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Sister Mary Carmel Molloy, teacher, missionary, and spiritual leader, dies at 81

She served directly with the Archdiocese of Philadelphia's Sisters of St. Francis as a member of its congregational council, and a volunteer for fund-raising efforts.

Sister Carmel (right) stands with Sister Mary Griffin in 2012 as they celebrate 50 years of faith. They both professed their vows in 1962 and came to the United States from Ireland.
Sister Carmel (right) stands with Sister Mary Griffin in 2012 as they celebrate 50 years of faith. They both professed their vows in 1962 and came to the United States from Ireland.Read moreSisters of St. Francis of Philadelphia

Sister Mary Carmel Molloy, 81, of Aston, a longtime member of the Sisters of St. Francis of Philadelphia, a teacher, missionary, and congregational leader, died Monday, Oct. 11, of a stroke at Assisi House retirement convent.

Born in Galway, Ireland, and inspired to serve by Franciscan priests she encountered as a young girl, Sister Carmel expressed devotion to her religious faith on many assignments around the world. While with the Archdiocese of Philadelphia, she served as a Sisters of St. Francis congregational council member from 1994-2002, and volunteered at the Sisters of St. Francis Foundation in Aston from 2013-2021.

She also spent time at Our Lady of Mount Carmel Parish in Doylestown.

“She took our role of itinerancy seriously,” said Sister Esther Anderson, Sister Carmel’s friend and colleague. “She had a strong sense of going to people, going to where she was needed. And she made an impact wherever she went.”

Sister Carmel entered the Sisters of St. Francis congregation in 1959, and professed her vows in 1962. Drawn to education and social service, she earned a bachelor’s degree in English from Marylhurst University, a master’s degree in secondary education administration from Portland State University, and a master’s degree in theological studies from Catholic Theological Union in Chicago.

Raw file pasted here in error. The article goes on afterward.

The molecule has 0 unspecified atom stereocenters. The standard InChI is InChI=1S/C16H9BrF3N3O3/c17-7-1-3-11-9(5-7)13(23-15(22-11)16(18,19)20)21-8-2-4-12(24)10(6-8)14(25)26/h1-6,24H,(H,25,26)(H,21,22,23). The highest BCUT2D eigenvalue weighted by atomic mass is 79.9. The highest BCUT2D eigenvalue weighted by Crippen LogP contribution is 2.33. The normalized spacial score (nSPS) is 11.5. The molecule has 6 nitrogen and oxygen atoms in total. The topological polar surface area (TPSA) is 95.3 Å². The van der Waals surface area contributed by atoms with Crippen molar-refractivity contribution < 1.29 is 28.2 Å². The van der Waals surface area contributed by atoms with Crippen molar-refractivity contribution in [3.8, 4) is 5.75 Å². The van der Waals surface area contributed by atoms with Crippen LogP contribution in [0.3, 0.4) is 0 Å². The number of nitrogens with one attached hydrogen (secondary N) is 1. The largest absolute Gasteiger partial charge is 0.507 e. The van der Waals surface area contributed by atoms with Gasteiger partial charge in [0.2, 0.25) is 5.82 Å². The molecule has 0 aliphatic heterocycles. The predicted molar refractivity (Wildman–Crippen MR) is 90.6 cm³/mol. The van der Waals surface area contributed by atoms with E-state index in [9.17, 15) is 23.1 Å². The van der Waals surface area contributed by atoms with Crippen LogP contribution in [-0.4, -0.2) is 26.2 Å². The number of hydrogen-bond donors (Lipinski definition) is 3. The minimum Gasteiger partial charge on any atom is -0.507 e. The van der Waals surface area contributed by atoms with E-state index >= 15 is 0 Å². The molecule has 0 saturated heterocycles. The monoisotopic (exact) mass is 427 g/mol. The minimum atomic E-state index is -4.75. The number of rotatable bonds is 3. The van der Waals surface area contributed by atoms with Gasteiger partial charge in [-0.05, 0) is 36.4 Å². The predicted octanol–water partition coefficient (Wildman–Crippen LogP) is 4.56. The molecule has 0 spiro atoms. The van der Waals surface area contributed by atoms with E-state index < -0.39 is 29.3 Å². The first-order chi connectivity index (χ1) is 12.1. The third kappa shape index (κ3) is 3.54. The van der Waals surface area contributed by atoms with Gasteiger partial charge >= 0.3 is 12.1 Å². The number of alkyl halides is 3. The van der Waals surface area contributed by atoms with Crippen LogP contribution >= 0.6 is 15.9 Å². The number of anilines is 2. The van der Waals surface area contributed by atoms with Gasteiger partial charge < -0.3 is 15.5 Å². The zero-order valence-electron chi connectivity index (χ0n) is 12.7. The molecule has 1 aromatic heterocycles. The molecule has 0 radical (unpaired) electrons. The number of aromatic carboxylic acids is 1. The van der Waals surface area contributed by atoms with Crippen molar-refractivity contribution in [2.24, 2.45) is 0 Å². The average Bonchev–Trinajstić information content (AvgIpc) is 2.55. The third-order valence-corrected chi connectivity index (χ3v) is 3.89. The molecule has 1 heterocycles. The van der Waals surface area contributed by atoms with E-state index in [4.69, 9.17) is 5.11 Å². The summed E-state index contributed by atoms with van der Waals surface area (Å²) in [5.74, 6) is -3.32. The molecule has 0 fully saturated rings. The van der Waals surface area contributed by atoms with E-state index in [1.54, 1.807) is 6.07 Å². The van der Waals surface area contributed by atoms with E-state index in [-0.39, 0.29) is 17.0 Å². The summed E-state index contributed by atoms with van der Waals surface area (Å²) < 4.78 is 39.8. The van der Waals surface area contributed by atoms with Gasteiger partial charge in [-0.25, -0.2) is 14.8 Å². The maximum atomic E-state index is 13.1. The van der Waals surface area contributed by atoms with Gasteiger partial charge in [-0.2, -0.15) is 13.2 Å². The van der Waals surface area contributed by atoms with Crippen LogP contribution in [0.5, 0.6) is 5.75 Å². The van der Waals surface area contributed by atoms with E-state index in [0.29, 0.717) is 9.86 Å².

She went on to teach elementary and high school students, and work as a principal and assistant principal in Oregon, Washington, and California. Later, she returned to Galway as a tutor. Because she was a lifelong learner, Sister Esther said, Sister Carmel knew how to connect with students of all ages.

“She had a sense of humor, and was loved by her students for her quick wit,” Sister Esther said. “She accepted each person for who they were, and they saw that.”

In a tribute on Facebook, a woman wrote, “I will so miss Carmel’s dry humor, spunk, and the way she’d smirk at me when she thought I was ‘bad’ but also thought it was funny! She was a definite soul sister of mine, and I will greatly miss her!”

Sister Carmel spent five years as a missionary in Antigua, working with those in prison, the hospital, and other places. She traveled to Africa with a congregational leadership team, counseled troubled women and children at a homeless shelter in Maryland, and fed the hungry at a soup kitchen in New York.

Wherever there was need, Sister Carmel showed up.

At St. Martin’s House in Maryland, which provides transitional housing for single women and their children, Sister Carmel made such an impact on one little boy that he told her he wanted to marry her when he grew up.

“She related to people with respect and care, and made sure they knew it was mutual,” Sister Esther said. “She showed them how, as she was giving to them, she was also receiving from them.”

Sister Carmel liked to read, travel, walk in nature, and study the Celtic culture. She especially liked to shop, often spending hours meandering through the aisles and among the racks at big stores and little shops. But she rarely bought anything.

“I think she just liked to experience the colors, and the fabrics, and being out among people,” Sister Esther said. “She never felt the need to buy anything for herself.”

Sister Carmel is survived by two brothers, and other relatives.

A service was held Oct. 19. Interment was at Our Lady of Angels Cemetery in Aston.

Donations in her name may be made to the Sisters of St. Francis Foundation, 609 S. Convent Rd., Aston, Pa. 19014.